Family Walks around Keswick
Pram Friendly Routes Keswick the Lake District
This walk is a great introduction to the area just beyond the town taking you through the woods as far as Calfclose Bay, back along Derwentwater lakeshore and returning via Hope Park. It is suitable for all seasons whether that be a low-level short walk in the winter or a full day out in warmer weather stopping on the way to picnic and paddle in the lake. It is accessible with an all-terrain pram although you will encounter some bumpier sections and some tree roots to negotiate. Just before getting back into the town centre Hope Park offers traditional games such as crazy golf and pitch and putt and Cafe Hope where you can enjoy refreshments. More info and download route.
Walking Trail at Whinlatter Forest - There is a one mile way marked trail at Revelin Moss which is suitable for most prams and buggies. The trail is 1500metres long. Some of the trail has a loose surface. The trail is sloped. The trail has seats.The surface is gravel forest road and relatively flat, with lovely views of Grisedale Pike. The route starts from Revelin Moss car park, a quarter of a mile from the main visitor centre car park. There are other short walks starting from the Visitor Centre. More info.
A short stroll out of the town, through Hope Park and along the lake shore to a beautiful viewpoint over Derwentwater.
Latrigg is a great fell for children to climb, easily achievable in 2-3 hours depending on your pace. The views from the summit over Keswick town, Derwentwater and the surrounding fells are breath-taking and will give a real sense of achievement.
Latrigg is an excellent half day walk to combine with the promise of a visit to Fitz Park at the end of the walk. For smaller children take the route through the park for a sneak preview before you start on the climb up Latrigg so it can provide a great incentive as an end of walk treat. Tired legs suddenly seem to become re-energised at the sight of swings and slides. Click here for the shorter up and down route via Spooney Green Lane and a free downloadable pdf of the route. A longer circular route is also availablehere which goes along the railway path, through Brundholme Woods and up to Latrigg. If you can't make it all the way up from Keswick there is a small car park at Gale Road above Applethwaite with a Limited Mobility Path which you could use to reach the viewpoint with an all terrain pram.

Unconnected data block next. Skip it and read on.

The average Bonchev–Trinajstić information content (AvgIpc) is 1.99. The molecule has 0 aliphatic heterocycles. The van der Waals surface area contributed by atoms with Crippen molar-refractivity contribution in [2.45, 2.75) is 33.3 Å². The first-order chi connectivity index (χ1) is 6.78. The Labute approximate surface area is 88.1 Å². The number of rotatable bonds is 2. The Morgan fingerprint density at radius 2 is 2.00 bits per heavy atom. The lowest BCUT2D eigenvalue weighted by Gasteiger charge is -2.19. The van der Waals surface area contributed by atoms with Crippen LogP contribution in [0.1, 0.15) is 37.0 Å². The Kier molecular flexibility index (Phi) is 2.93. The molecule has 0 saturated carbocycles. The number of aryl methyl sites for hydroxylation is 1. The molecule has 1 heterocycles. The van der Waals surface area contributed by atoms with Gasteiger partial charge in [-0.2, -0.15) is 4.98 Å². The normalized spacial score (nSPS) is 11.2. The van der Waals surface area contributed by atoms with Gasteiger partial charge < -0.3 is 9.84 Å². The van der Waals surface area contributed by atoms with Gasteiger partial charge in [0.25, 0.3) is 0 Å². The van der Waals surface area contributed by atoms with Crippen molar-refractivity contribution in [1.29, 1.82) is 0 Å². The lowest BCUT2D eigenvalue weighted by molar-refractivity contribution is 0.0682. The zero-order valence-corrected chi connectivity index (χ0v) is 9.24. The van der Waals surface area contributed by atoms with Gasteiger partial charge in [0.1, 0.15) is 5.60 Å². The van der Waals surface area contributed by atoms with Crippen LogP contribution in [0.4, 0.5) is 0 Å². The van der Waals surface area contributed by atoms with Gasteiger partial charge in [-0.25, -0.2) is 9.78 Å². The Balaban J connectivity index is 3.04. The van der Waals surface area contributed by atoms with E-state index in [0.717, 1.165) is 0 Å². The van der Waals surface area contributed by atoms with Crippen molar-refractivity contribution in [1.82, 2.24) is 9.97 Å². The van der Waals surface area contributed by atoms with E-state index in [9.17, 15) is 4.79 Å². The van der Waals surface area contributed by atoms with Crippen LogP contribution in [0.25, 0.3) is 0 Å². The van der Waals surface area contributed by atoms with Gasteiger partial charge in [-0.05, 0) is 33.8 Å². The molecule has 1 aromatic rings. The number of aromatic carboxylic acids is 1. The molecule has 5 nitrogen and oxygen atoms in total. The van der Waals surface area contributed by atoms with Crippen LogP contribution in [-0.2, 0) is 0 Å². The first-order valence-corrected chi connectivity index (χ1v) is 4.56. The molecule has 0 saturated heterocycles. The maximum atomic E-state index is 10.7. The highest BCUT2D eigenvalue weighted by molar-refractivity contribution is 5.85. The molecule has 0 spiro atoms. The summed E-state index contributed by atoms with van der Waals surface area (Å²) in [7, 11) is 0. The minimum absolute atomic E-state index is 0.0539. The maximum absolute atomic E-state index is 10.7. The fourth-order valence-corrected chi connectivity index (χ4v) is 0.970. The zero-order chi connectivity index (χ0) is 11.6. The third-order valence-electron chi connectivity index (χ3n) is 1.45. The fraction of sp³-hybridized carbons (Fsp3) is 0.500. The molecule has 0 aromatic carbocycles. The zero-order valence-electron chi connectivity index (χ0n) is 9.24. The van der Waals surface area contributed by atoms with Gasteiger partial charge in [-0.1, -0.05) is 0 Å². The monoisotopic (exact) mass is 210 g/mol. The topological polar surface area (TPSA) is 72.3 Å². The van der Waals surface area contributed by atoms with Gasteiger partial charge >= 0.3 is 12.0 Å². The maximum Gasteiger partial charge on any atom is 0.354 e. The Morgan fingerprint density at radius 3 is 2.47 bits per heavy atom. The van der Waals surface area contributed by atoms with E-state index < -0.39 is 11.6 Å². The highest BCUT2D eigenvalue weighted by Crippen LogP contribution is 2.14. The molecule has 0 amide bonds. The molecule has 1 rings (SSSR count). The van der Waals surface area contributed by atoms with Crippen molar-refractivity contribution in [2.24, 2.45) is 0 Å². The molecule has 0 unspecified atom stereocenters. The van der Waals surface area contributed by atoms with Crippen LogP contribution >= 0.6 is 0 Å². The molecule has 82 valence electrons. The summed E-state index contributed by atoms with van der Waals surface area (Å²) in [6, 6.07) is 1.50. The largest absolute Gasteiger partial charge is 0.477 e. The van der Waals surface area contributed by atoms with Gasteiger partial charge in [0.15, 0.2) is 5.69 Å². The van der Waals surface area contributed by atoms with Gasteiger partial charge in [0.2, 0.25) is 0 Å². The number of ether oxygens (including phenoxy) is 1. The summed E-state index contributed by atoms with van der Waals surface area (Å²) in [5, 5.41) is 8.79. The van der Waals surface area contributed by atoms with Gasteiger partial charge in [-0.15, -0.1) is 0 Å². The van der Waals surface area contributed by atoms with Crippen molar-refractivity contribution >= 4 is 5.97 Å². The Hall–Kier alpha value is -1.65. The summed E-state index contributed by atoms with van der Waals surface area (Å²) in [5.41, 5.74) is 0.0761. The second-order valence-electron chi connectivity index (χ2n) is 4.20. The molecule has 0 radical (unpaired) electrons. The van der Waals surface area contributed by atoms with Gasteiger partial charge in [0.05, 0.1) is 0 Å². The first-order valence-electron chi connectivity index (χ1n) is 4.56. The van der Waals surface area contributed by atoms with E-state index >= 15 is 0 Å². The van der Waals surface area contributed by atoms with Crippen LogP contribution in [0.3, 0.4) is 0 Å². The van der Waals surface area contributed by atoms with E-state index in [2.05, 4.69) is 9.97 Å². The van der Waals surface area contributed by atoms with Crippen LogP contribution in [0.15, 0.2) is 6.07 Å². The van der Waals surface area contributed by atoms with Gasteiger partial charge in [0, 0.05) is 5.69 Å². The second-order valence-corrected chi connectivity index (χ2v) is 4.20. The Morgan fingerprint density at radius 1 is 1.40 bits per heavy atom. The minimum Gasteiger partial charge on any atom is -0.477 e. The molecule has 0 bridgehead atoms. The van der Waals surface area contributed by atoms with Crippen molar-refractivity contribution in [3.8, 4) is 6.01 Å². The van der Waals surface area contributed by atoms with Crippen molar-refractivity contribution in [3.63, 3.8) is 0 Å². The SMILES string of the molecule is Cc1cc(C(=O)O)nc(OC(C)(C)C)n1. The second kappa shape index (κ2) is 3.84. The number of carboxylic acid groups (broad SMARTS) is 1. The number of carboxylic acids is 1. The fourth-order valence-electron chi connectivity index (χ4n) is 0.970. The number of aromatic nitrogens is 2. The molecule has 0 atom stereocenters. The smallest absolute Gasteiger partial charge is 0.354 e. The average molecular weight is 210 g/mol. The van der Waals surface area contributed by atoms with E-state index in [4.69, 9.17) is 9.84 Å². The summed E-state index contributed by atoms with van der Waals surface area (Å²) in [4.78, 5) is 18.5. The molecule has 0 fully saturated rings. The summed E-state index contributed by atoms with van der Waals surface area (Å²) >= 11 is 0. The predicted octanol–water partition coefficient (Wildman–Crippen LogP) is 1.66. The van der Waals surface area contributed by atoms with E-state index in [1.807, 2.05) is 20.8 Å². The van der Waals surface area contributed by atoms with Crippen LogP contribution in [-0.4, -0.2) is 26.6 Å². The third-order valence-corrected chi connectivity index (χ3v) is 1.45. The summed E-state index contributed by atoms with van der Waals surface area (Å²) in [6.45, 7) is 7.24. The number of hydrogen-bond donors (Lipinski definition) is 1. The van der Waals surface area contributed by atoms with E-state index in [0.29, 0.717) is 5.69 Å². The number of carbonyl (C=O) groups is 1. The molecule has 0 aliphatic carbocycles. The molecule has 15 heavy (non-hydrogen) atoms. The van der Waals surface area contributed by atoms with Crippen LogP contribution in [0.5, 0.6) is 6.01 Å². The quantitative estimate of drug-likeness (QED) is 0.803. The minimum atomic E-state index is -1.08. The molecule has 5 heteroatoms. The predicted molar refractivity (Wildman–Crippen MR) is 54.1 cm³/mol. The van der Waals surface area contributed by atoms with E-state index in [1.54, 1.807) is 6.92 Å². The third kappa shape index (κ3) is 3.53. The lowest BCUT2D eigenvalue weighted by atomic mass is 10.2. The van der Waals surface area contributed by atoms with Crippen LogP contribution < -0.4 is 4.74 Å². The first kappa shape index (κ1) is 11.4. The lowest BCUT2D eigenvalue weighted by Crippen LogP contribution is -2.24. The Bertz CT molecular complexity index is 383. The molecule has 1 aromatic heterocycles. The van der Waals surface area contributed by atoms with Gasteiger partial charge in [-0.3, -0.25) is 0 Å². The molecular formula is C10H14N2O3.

In search of Millican Dalton's Cave from Rosthwaite
This is an easy short walk from Rosthwaite with lots of interest for children. Climb up to Millican Dalton's Cave and imagine living in there, play pooh sticks on the bridges, picnic by the river and go for a paddle if the weather is warm enough. Finish the walk by crossing the river via the stepping stones.
For older and more adventurous children there is the added option to climb Castle Crag. Although only a short diversion be aware it is a steep path with loose slate that can be slippy in wet weather. Click here to view details and download a pdf of the route.
Overlooking Derwentwater Catbells is a splendid fell to climb. For many people it is their first experience of climbing a mountain and one they remember all their life. The excellent views certainly make the climbing worthwhile. Combined with a launch trip from or back to Keswick, the options are to take the path up to the summit which is quite steep and in some parts scrambly (more suitable for older children) or for younger children take the easier terrace path and return along the lakeshore to complete the circuit.
Click here for the Catbells and Derwentwater lakeshore walking route.
Enjoy this lovely walk up through Great Wood beneath Walla Crag and back along the lakeshore with fine views over Derwentwater to Catbells. An easier version of the Walla Crag walk.
Fun for children en route -
- Take a picnic and have a paddle in the lake
- Feed the ducks on Derwentwater
- Finish the walk with a round of crazy golf or pitch and putt and other games in Hope Park
Click here for details of the route.
Buttermere and Scale Force
A lovely walk around Buttermere with the option to extend the route to the highest waterfall in the Lake District - Scale Force. The footpaths around Buttermere follow the lake shore closely and although there are a few ups and downs none are over strenuous. Scale Force, the highest waterfall in the Lake District has three distinct falls and is impressive even in dry periods.
Click here for route details.
|Barrow - Although Barrow Fell is of modest height at 455 metres (1494'), there are excellent 360° views from the summit, a great reward for not too much effort. Barrow can be climbed from the village of Braithwaite or from the Newlands Valley. From the summit a magnificent 360 degree panorama suddenly comes into view over Bassenthwaite Lake, Whinlatter Forest, Grisedale Pike, Causey Pike, the Newlands Valley, the Helvellyn range, Derwentwater, Keswick and the Skiddaw range. Click here for a Barrow walking route.|